1. ## Induction proof

Exercise 2.9. Prove that if n ≥ 12 then n can be written as a sum of 4’s and 5’s. For example, 23 = 5 + 5 + 5 + 4 + 4 = 3 · 5 + 2 · 4. [Hint. In this case it will help to do the cases n = 12, 13, 14, and 15 separately. Then use induction to handle n ≥ 16.]

It's not too hard to provide cases for n = 12, 13, 14, 15, but the second bit is hard:
If n = 5a + 4b, then n + 1 = 5c + 4d?
Any tips on how to get started? I think I'm introducing too many variables, but I duno really :/

2. Originally Posted by DivideBy0
Exercise 2.9. Prove that if n ≥ 12 then n can be written as a sum of 4’s and 5’s. For example, 23 = 5 + 5 + 5 + 4 + 4 = 3 · 5 + 2 · 4. [Hint. In this case it will help to do the cases n = 12, 13, 14, and 15 separately. Then use induction to handle n ≥ 16.]

It's not too hard to provide cases for n = 12, 13, 14, 15, but the second bit is hard:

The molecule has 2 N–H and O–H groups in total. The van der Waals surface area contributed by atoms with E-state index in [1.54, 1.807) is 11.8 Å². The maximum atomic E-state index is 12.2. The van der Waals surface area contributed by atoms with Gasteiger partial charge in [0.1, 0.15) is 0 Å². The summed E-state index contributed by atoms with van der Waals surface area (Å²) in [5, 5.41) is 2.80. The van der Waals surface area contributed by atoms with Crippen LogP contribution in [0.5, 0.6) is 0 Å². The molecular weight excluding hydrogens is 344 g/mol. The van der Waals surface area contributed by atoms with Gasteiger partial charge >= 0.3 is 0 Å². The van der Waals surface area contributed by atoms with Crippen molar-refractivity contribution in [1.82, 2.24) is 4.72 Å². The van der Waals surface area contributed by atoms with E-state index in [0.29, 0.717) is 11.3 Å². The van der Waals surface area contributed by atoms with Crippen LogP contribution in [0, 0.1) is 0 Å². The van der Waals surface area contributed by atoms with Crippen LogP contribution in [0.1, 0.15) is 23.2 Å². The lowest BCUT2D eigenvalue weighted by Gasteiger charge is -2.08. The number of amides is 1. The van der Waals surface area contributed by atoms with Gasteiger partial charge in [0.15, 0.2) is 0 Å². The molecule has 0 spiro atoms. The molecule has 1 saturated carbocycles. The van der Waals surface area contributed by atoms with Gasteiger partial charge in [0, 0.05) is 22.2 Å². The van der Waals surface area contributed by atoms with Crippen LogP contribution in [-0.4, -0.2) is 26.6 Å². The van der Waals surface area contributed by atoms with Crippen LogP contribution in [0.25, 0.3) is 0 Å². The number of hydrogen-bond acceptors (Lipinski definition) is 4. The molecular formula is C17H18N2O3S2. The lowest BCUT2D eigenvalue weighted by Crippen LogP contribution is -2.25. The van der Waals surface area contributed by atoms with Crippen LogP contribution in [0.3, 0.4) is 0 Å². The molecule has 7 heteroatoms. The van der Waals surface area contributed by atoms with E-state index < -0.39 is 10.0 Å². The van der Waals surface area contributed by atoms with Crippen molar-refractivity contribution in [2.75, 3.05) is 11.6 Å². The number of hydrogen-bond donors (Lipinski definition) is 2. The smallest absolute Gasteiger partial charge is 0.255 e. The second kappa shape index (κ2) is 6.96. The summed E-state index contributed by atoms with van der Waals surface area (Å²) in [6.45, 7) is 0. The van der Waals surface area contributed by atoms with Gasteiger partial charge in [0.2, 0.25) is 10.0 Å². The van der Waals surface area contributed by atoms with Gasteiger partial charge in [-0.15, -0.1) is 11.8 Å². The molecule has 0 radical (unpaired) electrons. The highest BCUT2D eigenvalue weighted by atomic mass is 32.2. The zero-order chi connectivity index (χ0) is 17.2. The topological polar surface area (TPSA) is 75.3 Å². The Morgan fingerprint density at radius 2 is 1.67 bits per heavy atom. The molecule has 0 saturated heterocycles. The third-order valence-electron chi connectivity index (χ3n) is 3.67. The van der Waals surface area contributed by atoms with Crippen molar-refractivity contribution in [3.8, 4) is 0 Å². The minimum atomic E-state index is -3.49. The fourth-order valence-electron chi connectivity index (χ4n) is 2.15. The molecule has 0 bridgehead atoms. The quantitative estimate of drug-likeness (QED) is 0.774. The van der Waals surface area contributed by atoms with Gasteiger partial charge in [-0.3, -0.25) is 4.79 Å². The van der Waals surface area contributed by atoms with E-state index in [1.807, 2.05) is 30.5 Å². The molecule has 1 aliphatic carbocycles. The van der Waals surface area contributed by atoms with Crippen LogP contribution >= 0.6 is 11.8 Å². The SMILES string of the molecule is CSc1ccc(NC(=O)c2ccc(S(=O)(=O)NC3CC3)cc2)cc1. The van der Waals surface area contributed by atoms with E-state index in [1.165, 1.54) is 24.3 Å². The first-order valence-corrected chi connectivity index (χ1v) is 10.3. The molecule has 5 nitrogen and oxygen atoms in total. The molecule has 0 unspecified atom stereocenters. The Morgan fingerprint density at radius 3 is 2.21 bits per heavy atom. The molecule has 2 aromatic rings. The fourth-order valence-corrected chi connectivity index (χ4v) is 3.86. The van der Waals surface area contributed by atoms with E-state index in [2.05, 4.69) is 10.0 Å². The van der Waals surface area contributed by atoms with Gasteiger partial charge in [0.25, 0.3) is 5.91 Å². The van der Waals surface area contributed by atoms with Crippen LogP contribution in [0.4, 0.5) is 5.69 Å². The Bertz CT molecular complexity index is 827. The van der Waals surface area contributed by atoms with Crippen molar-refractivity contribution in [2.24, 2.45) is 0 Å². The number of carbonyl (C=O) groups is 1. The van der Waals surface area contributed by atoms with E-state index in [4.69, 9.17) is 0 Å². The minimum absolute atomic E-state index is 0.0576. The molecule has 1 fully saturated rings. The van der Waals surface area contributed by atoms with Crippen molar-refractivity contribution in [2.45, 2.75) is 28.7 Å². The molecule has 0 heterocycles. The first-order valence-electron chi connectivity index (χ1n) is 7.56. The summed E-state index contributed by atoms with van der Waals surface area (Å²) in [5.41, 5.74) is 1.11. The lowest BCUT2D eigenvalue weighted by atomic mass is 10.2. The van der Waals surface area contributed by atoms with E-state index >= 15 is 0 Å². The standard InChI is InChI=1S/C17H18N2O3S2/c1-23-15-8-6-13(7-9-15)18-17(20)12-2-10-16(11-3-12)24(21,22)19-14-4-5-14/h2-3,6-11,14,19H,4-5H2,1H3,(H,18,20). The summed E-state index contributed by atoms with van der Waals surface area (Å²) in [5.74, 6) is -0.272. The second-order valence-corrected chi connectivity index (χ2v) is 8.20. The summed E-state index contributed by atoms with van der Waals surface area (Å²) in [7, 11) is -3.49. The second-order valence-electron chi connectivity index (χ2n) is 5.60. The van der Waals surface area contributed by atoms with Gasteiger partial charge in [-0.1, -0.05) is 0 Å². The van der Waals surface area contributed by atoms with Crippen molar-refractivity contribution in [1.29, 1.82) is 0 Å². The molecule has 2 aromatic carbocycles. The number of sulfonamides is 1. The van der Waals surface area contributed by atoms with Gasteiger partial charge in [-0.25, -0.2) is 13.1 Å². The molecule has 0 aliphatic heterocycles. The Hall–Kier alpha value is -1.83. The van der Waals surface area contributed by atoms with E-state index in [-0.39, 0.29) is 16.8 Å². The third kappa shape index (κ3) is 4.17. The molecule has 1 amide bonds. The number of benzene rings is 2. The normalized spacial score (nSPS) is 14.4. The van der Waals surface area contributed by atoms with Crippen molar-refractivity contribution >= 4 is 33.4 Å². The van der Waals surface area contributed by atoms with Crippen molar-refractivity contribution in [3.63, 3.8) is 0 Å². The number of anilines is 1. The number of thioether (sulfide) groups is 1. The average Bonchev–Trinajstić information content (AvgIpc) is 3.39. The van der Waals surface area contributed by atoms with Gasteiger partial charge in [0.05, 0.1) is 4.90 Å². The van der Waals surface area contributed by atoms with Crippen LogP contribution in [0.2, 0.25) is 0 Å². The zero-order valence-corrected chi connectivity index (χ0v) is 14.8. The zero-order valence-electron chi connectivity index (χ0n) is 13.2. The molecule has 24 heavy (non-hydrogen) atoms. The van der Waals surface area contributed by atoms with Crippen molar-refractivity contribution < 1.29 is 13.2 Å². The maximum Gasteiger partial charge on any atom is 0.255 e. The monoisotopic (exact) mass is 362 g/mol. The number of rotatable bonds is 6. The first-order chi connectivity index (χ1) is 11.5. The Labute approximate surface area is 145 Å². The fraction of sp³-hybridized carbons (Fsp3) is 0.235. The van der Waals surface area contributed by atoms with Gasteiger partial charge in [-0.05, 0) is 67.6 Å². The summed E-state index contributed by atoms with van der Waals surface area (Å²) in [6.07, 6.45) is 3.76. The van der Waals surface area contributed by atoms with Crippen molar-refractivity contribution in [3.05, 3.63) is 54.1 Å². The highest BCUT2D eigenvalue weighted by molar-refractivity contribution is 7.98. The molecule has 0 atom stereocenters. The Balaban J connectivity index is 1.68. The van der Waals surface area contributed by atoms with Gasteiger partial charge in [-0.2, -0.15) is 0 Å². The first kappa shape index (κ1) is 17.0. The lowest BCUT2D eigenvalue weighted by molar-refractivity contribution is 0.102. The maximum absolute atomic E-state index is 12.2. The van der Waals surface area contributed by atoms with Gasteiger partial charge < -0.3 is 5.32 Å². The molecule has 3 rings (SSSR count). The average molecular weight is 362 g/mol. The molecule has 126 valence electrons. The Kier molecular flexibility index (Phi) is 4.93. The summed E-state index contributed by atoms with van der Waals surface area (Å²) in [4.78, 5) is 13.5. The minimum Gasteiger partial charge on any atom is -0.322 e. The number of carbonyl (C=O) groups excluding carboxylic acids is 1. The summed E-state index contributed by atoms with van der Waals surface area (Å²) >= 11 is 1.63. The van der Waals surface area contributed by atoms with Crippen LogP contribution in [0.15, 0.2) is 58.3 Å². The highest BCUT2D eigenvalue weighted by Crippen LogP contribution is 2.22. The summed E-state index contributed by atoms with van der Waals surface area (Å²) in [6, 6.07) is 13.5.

If n = 5a + 4b, then n + 1 = 5c + 4d?
Any tips on how to get started? I think I'm introducing too many variables, but I duno really :/
Well if n>=16, then you have one of the following cases:

1. 3x5 + some more 4's and 5's
2. 2x5 + 1x4 + other 4's
3. 1x5 + 1x4's + more 4's
4. 0x5 + 4x4's + more 4's

In the first case trade in 3x5's for 4x4's to reach n+1.
In the second case trade in 1x5 and 1x4 for 2x5's to reach n=1
In third case trade in 1x5 and 1x4 for 2x5's to reach n+1
In fourth case trade in 1x4 for 1x5 to reach n+1

RonL

3. If a and b are relatively prime then eventually ever number can be expressed as their sum.

4. Thanks, so I have to do induction on the three cases separately?

5. Originally Posted by DivideBy0
Thanks, so I have to do induction on the three cases separately?
No what you do is assume that the proposition is true for some k, and
observe that for this k one of the four cases applies (you don't know which),
but whichever it is the explanation in the earlier post means the proposition
is true for k+1.

RonL